We all understand the importance of setting deadlines at work. Everything revolves around intentionally set deadlines and there are consequences if they aren’t met. Deadlines are a useful tool at work to keep progress moving forward. If there were no deadlines and no consequences for missing them, how many projects would realistically get done?
Apply the same thinking above to your personal life: If you don’t intentionally work at improving yourself, how can you expect that improvement to happen?
At Praxis, our favorite self-improvement tool is the PDP: A self-chosen 30-day challenge with tangible benchmarks and outcomes. The best PDPs involve doing something tangible every single day for 30 days. These daily deadlines, if taken seriously, produce results.
Here are my PDPs so far for this year:
- January: Circadian rhythm fasting. Fast for 13–16 hours starting after dinner each day. Try to have dinner as close to sundown as possible.
Outcomes: Lost 7lbs, Easier to wake up early.
- February: Continue fasting and complete a Whole 30 — eating only real fruits, veggies, and meats for 30 days straight. No sugar, dairy, grains, additives, or desserts.
Outcomes: Lost 9lbs more, down a jean size, more energy.
- March: Read for at least an hour every day.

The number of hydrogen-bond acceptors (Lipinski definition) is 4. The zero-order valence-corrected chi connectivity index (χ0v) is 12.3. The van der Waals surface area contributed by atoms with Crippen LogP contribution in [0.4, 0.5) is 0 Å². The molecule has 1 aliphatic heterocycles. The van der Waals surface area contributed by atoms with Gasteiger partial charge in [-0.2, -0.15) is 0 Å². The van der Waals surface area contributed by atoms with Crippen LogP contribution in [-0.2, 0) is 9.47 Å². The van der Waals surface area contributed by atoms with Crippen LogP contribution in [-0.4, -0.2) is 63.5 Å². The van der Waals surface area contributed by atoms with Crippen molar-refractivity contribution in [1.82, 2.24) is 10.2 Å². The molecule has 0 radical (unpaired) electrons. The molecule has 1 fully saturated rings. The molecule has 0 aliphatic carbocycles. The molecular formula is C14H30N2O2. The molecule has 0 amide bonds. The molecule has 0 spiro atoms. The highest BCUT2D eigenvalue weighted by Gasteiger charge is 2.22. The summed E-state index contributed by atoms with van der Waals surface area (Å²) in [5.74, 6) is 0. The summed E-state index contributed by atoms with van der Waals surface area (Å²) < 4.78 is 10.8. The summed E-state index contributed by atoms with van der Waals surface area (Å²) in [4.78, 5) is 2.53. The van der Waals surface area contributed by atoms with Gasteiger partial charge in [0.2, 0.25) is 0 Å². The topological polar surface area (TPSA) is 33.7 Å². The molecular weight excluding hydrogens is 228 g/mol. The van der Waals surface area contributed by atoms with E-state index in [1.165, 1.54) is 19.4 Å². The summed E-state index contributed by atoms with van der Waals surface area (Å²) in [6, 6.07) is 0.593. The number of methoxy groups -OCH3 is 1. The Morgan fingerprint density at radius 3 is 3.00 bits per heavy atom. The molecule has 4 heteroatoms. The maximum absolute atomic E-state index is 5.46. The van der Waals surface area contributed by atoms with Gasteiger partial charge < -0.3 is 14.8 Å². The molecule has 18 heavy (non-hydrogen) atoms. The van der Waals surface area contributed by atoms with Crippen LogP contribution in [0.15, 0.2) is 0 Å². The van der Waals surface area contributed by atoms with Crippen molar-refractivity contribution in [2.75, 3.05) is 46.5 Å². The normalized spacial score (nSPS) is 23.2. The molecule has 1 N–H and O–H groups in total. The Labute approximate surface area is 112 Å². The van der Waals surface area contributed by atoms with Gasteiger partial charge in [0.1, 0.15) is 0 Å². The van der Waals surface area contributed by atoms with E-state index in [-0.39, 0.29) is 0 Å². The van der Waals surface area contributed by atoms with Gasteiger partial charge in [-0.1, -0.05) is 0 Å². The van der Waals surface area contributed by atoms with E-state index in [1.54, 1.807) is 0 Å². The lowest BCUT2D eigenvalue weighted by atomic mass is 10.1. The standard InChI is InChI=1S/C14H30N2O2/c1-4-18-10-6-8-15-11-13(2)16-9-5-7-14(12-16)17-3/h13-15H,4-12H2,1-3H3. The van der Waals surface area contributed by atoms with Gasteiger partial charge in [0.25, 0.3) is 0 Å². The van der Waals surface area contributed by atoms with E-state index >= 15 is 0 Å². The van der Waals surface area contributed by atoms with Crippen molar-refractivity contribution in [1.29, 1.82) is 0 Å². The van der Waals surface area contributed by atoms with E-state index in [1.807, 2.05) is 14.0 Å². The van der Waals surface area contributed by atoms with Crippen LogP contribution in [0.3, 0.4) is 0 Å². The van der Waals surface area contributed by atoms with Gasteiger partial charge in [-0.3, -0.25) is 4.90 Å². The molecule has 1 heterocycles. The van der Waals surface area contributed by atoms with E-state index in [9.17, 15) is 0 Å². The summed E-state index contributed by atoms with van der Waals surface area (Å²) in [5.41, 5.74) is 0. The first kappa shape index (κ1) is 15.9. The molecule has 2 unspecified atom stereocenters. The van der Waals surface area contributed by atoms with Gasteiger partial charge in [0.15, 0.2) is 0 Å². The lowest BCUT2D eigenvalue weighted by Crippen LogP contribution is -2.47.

Outcomes: Finished one new book each week.
- April: Writing a valuable blog post every single day, either on cooklikechuck.com, cagrimmett.com, Medium, or the Praxis blog.
Outcomes: 26 new blog posts and counting, higher website traffic.
- May (planned): Build and launch LeonardRead.org. Do one thing each day to digitize, OCR, edit, publish, and market Leonard E. Read’s journals and writings.
You don’t necessarily commit to doing something every day for 30 days. I like doing it because it leaves no room for excuses. That said, it isn’t for everyone. Some people work better with weekly goals so they can dedicate their weekends to it. Others like to dedicate one morning or evening each week to self-improvement projects.
No matter which path you choose, remember these two keys to self-improvement:
- Challenge yourself. Push the limits of your abilities and force yourself to learn.
- The deadlines need to be clearly defined, not nebulous.
- Never let yourself skip. Sometimes this is brutal. Yesterday this meant I worked from 8am to midnight with a break for dinner. Saying, “I don’t have time” actually means, “It isn’t a priority for me.” If you don’t give yourself room to use that excuse, you won’t make it.
On Missing a Deadline
Like any good manager, don’t fire yourself when you miss a deadline. Make sure you are falling forward, identifying why you missed the deadline, and put systems in place to make sure it doesn’t happen again.
No Room for Flexibility
Consider this quote on goal setting from HBR:
Maybe you are the sort of person who finds it hard to motivate yourself to take on such goals. If that’s the case, taking a flexible approach might be best for you.
I don’t think that flexible goals are good for anyone. They signal that:
- You don’t take your goals seriously enough to put systems in place to overcome your fear and follow through on them.
- You are unwilling to commit.
We are capable of more than we give ourselves credit for. Set rigid goals and give yourself the chance to rise to meet them. That is what growth is about.
We don’t get ahead by being easy on ourselves. We don’t get ahead by going through the motions. We get ahead by intentionally working on things that improve our skills and abilities.
Set clearly defined personal deadlines and hold yourself accountable for meeting them.